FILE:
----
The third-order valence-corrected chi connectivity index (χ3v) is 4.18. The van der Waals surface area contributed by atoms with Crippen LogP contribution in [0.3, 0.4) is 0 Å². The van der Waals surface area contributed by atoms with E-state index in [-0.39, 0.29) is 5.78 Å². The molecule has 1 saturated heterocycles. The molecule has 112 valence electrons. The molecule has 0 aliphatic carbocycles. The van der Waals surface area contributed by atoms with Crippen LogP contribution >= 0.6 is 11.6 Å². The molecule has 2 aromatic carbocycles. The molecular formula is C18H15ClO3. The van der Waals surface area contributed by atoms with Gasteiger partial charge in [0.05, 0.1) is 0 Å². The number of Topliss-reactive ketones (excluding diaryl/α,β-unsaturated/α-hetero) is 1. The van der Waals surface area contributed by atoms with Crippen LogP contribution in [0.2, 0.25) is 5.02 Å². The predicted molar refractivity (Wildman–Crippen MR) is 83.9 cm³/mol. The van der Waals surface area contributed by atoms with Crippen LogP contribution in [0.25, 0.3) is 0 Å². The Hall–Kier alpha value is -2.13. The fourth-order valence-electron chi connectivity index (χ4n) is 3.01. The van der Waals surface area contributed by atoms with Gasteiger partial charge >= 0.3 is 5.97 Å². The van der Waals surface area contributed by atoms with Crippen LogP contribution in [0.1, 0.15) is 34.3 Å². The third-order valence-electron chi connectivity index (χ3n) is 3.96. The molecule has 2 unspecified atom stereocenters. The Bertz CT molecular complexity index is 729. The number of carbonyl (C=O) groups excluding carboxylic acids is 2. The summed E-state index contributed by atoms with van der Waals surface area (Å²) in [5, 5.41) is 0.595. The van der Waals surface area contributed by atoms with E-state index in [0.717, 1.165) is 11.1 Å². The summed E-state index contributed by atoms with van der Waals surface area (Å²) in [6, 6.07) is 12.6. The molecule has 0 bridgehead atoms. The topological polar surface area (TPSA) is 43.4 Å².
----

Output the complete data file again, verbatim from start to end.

The third-order valence-corrected chi connectivity index (χ3v) is 4.18. The van der Waals surface area contributed by atoms with Crippen LogP contribution in [0.3, 0.4) is 0 Å². The van der Waals surface area contributed by atoms with E-state index in [-0.39, 0.29) is 5.78 Å². The molecule has 1 saturated heterocycles. The molecule has 112 valence electrons. The molecule has 0 aliphatic carbocycles. The van der Waals surface area contributed by atoms with Crippen LogP contribution >= 0.6 is 11.6 Å². The molecule has 2 aromatic carbocycles. The molecular formula is C18H15ClO3. The van der Waals surface area contributed by atoms with Gasteiger partial charge in [0.05, 0.1) is 0 Å². The number of Topliss-reactive ketones (excluding diaryl/α,β-unsaturated/α-hetero) is 1. The van der Waals surface area contributed by atoms with Crippen LogP contribution in [0.2, 0.25) is 5.02 Å². The predicted molar refractivity (Wildman–Crippen MR) is 83.9 cm³/mol. The van der Waals surface area contributed by atoms with Crippen LogP contribution in [0.25, 0.3) is 0 Å². The Hall–Kier alpha value is -2.13. The fourth-order valence-electron chi connectivity index (χ4n) is 3.01. The van der Waals surface area contributed by atoms with Gasteiger partial charge >= 0.3 is 5.97 Å². The van der Waals surface area contributed by atoms with Crippen LogP contribution in [0.1, 0.15) is 34.3 Å². The third-order valence-electron chi connectivity index (χ3n) is 3.96. The molecule has 2 unspecified atom stereocenters. The Bertz CT molecular complexity index is 729. The number of carbonyl (C=O) groups excluding carboxylic acids is 2. The summed E-state index contributed by atoms with van der Waals surface area (Å²) in [5, 5.41) is 0.595. The van der Waals surface area contributed by atoms with E-state index in [0.717, 1.165) is 11.1 Å². The summed E-state index contributed by atoms with van der Waals surface area (Å²) in [6, 6.07) is 12.6. The molecule has 0 bridgehead atoms. The topological polar surface area (TPSA) is 43.4 Å².